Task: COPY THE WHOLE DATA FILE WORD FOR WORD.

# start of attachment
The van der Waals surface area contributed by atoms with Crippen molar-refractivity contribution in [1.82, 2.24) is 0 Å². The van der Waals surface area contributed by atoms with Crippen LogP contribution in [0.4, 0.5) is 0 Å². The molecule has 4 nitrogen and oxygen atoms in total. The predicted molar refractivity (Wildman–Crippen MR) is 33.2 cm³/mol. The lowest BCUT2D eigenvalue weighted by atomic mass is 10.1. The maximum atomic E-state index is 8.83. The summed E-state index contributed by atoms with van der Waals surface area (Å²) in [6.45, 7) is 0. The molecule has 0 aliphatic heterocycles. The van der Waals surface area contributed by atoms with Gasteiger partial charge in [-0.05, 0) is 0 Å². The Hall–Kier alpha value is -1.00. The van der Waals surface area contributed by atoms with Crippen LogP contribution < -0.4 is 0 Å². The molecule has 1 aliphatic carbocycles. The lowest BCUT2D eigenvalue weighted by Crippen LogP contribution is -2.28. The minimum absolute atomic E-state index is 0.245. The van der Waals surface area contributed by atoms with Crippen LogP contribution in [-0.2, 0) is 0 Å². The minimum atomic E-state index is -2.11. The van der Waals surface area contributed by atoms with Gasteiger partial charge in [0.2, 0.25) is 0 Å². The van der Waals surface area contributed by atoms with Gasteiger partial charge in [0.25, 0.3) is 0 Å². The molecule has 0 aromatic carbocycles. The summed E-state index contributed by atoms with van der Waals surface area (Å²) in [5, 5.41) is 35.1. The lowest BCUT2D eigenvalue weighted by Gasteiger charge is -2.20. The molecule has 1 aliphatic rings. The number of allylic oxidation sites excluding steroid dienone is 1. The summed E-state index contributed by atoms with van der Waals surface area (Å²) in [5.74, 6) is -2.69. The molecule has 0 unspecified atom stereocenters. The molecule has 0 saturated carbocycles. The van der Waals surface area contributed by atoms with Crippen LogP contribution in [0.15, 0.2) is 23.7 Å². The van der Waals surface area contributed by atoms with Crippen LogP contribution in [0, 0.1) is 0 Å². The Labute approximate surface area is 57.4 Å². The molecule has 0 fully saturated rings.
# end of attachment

The van der Waals surface area contributed by atoms with Crippen molar-refractivity contribution in [1.82, 2.24) is 0 Å². The van der Waals surface area contributed by atoms with Crippen LogP contribution in [0.4, 0.5) is 0 Å². The molecule has 4 nitrogen and oxygen atoms in total. The predicted molar refractivity (Wildman–Crippen MR) is 33.2 cm³/mol. The lowest BCUT2D eigenvalue weighted by atomic mass is 10.1. The maximum atomic E-state index is 8.83. The summed E-state index contributed by atoms with van der Waals surface area (Å²) in [6.45, 7) is 0. The molecule has 0 aliphatic heterocycles. The van der Waals surface area contributed by atoms with Gasteiger partial charge in [-0.05, 0) is 0 Å². The Hall–Kier alpha value is -1.00. The van der Waals surface area contributed by atoms with Crippen LogP contribution < -0.4 is 0 Å². The molecule has 1 aliphatic carbocycles. The lowest BCUT2D eigenvalue weighted by Crippen LogP contribution is -2.28. The minimum absolute atomic E-state index is 0.245. The van der Waals surface area contributed by atoms with Crippen LogP contribution in [-0.2, 0) is 0 Å². The minimum atomic E-state index is -2.11. The van der Waals surface area contributed by atoms with Gasteiger partial charge in [0.2, 0.25) is 0 Å². The van der Waals surface area contributed by atoms with Gasteiger partial charge in [0.25, 0.3) is 0 Å². The molecule has 0 aromatic carbocycles. The summed E-state index contributed by atoms with van der Waals surface area (Å²) in [5, 5.41) is 35.1. The lowest BCUT2D eigenvalue weighted by Gasteiger charge is -2.20. The molecule has 1 aliphatic rings. The number of allylic oxidation sites excluding steroid dienone is 1. The summed E-state index contributed by atoms with van der Waals surface area (Å²) in [5.74, 6) is -2.69. The molecule has 0 unspecified atom stereocenters. The molecule has 0 saturated carbocycles. The van der Waals surface area contributed by atoms with Crippen LogP contribution in [0.15, 0.2) is 23.7 Å². The van der Waals surface area contributed by atoms with Crippen LogP contribution in [0, 0.1) is 0 Å². The Labute approximate surface area is 57.4 Å². The molecule has 0 fully saturated rings.